Local professor’s fog research catches attention of the Defense Department
The Department of Defense recently awarded a $266,589 grant to a California State University Monterey Bay professor to continue his research into fog. Reporter Michelle Loxton spoke with Daniel Fernandez about how this grant will take his research to the next level.
For the last 15 years, Fernandez has been studying something the Monterey Peninsula has an abundance of, fog.
“I was actually at a meditation retreat thinking about water and fog,” said Fernandez. "And all of a sudden I had this idea: I wonder if we could collect water from the fog?"
The physics and environmental science professor found out this wasn’t a new idea, but something that has been done for thousands of years, all over the world.
But he did know Monterey would be an excellent location to begin his research.
“When you have that big difference between cold water and warm air, you get a certain type of fog that is called often an invective or coastal fog," Fernandea said.
Fernandez has been studying fog with devices he builds, called fog collectors. They’re rectangular frames that are mounted vertically off the ground and are covered with mesh.
“When the droplets in the fog water hit the mesh, they fall. They land in the trough and then they run down the trough and are measured or collected by some device at the end of the trough,” said Fernandez.
He’s placed about 30 fog collectors in various locations across the Monterey Bay area, at the Marina Municipal Airport and on Fort Ord National Monument. A number of these fog collectors are also placed on the Cal State Monterey Bay campus.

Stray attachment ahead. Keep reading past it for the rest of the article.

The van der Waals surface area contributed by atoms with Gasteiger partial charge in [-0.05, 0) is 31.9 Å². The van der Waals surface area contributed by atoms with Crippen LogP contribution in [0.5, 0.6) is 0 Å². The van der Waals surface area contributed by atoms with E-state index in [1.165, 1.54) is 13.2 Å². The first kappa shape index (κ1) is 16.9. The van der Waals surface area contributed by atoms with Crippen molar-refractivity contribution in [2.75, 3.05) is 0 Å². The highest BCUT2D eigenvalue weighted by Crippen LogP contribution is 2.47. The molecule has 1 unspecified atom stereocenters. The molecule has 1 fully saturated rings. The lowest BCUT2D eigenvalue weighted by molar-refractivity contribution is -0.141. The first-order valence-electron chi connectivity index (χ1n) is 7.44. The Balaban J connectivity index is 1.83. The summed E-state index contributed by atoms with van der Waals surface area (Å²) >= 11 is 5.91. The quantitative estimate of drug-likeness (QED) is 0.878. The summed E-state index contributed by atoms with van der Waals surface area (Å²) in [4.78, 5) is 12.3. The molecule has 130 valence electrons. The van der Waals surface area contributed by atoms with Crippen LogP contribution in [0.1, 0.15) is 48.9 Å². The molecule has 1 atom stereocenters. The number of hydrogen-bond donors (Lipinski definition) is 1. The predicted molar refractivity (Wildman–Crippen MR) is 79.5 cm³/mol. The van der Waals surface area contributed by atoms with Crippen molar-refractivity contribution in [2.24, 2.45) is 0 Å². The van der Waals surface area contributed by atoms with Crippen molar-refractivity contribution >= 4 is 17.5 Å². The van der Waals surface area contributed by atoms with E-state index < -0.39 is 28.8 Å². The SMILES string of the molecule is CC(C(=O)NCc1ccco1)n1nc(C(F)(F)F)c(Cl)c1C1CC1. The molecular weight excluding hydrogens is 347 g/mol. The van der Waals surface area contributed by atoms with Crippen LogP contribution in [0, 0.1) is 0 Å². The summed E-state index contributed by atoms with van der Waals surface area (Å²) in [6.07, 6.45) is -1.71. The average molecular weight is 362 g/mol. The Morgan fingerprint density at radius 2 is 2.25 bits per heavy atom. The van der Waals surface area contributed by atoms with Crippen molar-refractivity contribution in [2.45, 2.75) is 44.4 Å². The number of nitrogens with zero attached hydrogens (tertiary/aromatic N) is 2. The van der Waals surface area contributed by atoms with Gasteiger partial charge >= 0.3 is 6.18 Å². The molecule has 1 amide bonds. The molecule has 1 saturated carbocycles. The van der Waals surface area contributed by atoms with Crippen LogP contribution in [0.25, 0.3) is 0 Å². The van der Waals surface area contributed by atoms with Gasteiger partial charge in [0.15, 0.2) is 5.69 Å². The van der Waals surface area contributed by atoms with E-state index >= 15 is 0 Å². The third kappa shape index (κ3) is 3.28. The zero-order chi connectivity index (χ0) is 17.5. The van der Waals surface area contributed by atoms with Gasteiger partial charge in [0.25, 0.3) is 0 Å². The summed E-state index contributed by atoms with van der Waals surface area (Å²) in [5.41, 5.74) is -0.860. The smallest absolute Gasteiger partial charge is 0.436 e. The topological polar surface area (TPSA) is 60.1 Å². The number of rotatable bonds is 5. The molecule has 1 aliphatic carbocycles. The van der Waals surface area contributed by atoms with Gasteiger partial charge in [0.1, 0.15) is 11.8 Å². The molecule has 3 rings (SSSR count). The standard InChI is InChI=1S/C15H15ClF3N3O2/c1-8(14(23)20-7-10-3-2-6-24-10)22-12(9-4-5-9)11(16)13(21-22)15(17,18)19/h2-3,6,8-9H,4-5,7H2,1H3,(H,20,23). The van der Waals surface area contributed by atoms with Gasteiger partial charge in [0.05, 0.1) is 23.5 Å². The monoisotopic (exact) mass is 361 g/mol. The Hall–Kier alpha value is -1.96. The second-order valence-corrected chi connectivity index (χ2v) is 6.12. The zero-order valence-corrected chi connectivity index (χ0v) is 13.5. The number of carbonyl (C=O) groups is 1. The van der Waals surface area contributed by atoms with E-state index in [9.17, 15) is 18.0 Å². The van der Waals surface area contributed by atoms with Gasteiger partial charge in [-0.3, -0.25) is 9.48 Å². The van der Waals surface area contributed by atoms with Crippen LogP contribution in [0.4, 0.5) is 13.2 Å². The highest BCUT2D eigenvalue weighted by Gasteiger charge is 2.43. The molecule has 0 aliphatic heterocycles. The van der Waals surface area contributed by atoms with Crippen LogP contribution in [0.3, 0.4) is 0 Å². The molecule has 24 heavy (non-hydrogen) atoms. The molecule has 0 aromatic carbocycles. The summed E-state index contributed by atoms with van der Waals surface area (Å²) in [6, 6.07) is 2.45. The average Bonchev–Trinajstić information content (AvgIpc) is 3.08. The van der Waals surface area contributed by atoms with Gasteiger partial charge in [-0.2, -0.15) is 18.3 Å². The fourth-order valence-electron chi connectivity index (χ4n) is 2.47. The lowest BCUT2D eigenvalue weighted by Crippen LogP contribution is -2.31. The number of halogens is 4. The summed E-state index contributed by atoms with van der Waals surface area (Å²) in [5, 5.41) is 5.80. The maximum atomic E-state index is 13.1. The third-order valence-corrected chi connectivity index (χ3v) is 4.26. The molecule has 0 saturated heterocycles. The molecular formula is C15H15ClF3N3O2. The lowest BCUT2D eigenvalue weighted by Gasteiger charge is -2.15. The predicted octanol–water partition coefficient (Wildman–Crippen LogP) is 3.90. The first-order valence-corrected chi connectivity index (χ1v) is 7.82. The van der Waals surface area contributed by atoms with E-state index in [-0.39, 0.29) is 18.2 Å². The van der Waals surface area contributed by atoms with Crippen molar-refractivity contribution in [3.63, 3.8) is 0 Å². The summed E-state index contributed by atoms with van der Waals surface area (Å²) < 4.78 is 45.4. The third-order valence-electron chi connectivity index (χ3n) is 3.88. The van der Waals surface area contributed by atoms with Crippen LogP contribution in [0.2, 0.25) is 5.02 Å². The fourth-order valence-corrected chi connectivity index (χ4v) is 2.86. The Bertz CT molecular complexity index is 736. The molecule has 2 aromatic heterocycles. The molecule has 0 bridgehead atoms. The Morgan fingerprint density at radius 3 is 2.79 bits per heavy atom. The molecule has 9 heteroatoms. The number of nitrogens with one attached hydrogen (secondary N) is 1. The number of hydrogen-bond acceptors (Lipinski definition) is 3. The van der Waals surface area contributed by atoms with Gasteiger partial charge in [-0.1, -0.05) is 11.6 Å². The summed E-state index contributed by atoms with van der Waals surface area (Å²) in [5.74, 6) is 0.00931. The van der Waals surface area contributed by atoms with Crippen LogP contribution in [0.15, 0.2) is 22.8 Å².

“They look like a kind of a field of giants when you first come up here,” said Fernandez.
Behind the campus library, on a small hill, Fernandez shows off the fog collectors he built with his students.
From a distance they could almost be mistaken for an art installation featuring huge picture frames. Frames that when you examine up close, are covered in black woven plastic, with a water collection unit attached at the bottom.
“At this location, I've seen several liters in just one fog event that could occur over the period of a few hours,” said Fernandez.
At other locations, where the terrain is steeper and the fog is thicker, several gallons of water can be collected in a day.
And this is just one of the reasons Fernandez says the Department of Defense is interested in his fog research, water collection.
They also want to be able to predict fog better. Something he says is hard to do.
“We are much better at predicting huge impactful events like hurricanes than other types of events that I think are also very impactful, like fog,” Fernandez said.
Being able to better predict fog events means better preparation for things like bad visibility and air pollution.
“Fog is a vector," Fernandez said. "It carries pollutants in it, more than does rain for instance."
With the money from the grant, Fernandez is buying a lot of equipment; a sonic anemometer that measures wind speed and direction, an instrument that can measure the height of clouds, and the big purchase, the FM-120 Fog Monitor.
“The FM-120 gives me the signature of the fog or the fingerprint of the fog, because fog can consist of droplets that vary anywhere from about one micron in diameter. That's one millionth of a meter, all the way to about 50 microns,” said Fernandez.
At his home in Marina, Fernandez is using his garage as a workshop. There’s a surfboard, bicycles and things you’d commonly find in someone’s garage.
But there’s also a fog-making-machine hooked up to hose pipe.
“So right now the numbers are like two, five, four. They're really small in terms of the number of droplets. Watch how big they get in just about 10 seconds,” Fernandez said.
He turns on the fog maker and follows the readings on one of those fancy fog monitors, on loan.
“275, 603... 1,000. So this is the fingerprint that I was talking about,” said Fernandez.
Fernandez says the study of fog and how we get water from it, is critical.
“Water is tied to everything. It's tied to our economy, it's tied to our infrastructure and it's tied to our national security and the world's security,” said Fernandez.
The World Resources Institute released a report this year, saying many communities across the world currently face an increasing risk of reaching “Day Zero,” a day when taps run dry. That includes communities on the Central Coast.